Old Town road, critical to Treasure development, will be rebuilt
Park City intends to rebuild a stretch of road that links Park City Mountain Resort and Old Town this summer, a project that is part of City Hall’s long-running street improvements in the neighborhood but one that is especially notable since the route is seen as the primary access to the Treasure development site.
The municipal government is readying to redo a section of Lowell Avenue. The project will run from the Manor Way intersection to the Empire Avenue intersection. One end is situated just off the PCMR property while the other end puts someone in Old Town, essentially at the Town Lift ski runs. The section measures approximately 2,300 feet in length. The portion of the road in the vicinity of PCMR is especially heavily traveled.
The project will entail a new road surface, the replacement of sewer lines, new water lines and new curbs and gutters. New storm drains will be installed in an effort to reduce the risk of flooding. The road surface will be narrowed slightly during the project, perhaps by between two or three feet. The work is part of City Hall’s efforts to improve neighborhood streets in Old Town. The municipal government has completed similar upgrades on other streets over the course of more than a decade of projects.
"The road is in really bad shape. It’s not going to hold up much longer," said Matt Cassel, the Park City engineer.
Cassel said it has been at least 25 years since major work was undertaken on the stretch of Lowell Avenue that will be improved in 2016.
The project is expected to start in early May, depending on the weather, and officials want to complete the work by Oct. 15. The project is anticipated to cost upward of $3.7 million, according to Cassel, with the sewer and water lines accounting for $2.5 million of the total.
Cassel said the project will require road closures during work hours. He said sections of road of up to 500 feet in length will be closed to traffic each work day. The affected sections will reopen in the evening and will be open to traffic each weekend. Cassel said the schedule calls for the crews to have moved south of the Marriott Mountainside at PCMR by the middle of June, in time for what is traditionally the busiest part of the summer tourism season at the resort.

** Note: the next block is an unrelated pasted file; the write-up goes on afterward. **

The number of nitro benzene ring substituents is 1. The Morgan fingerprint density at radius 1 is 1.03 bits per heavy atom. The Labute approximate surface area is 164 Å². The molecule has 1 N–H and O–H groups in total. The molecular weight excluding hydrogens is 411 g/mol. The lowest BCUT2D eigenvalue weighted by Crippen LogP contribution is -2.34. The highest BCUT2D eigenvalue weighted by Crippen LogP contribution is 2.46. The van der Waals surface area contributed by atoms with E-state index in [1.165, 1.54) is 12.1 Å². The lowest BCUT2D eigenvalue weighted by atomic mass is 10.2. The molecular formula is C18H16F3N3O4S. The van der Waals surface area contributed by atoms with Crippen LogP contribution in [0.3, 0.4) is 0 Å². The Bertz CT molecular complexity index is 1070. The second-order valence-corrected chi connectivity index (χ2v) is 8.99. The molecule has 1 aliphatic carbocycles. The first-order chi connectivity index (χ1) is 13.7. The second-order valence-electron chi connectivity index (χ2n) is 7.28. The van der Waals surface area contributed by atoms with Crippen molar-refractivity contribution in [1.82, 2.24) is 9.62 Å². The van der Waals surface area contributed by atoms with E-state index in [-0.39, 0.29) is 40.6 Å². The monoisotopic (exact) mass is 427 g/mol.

There is a mix of full-time residences and vacation properties along Lowell Avenue between Manor Way and Empire Avenue, and the road serves as one of the transitional routes between the busyness of PCMR and the Old Town neighborhood.
Lowell Avenue is also critical to the discussions about the Treasure development, a project that is proposed for a hillside overlooking Old Town on the slopes of PCMR. The site is just off Lowell Avenue and Empire Avenue. The Treasure partnership has long seen Lowell Avenue as the main route to the site.
The Treasure development is envisioned as upward of 1 million square feet of residential and commercial space along the lower route of the Town Lift. The Sweeney family in the 1980s secured a broad approval for development at the Treasure site and nearby parcels of land. The family has spent more than a decade on and off seeking another City Hall approval that would allow the Treasure development itself to move forward. The land is now under the ownership of a partnership involving the Sweeney family and an investor.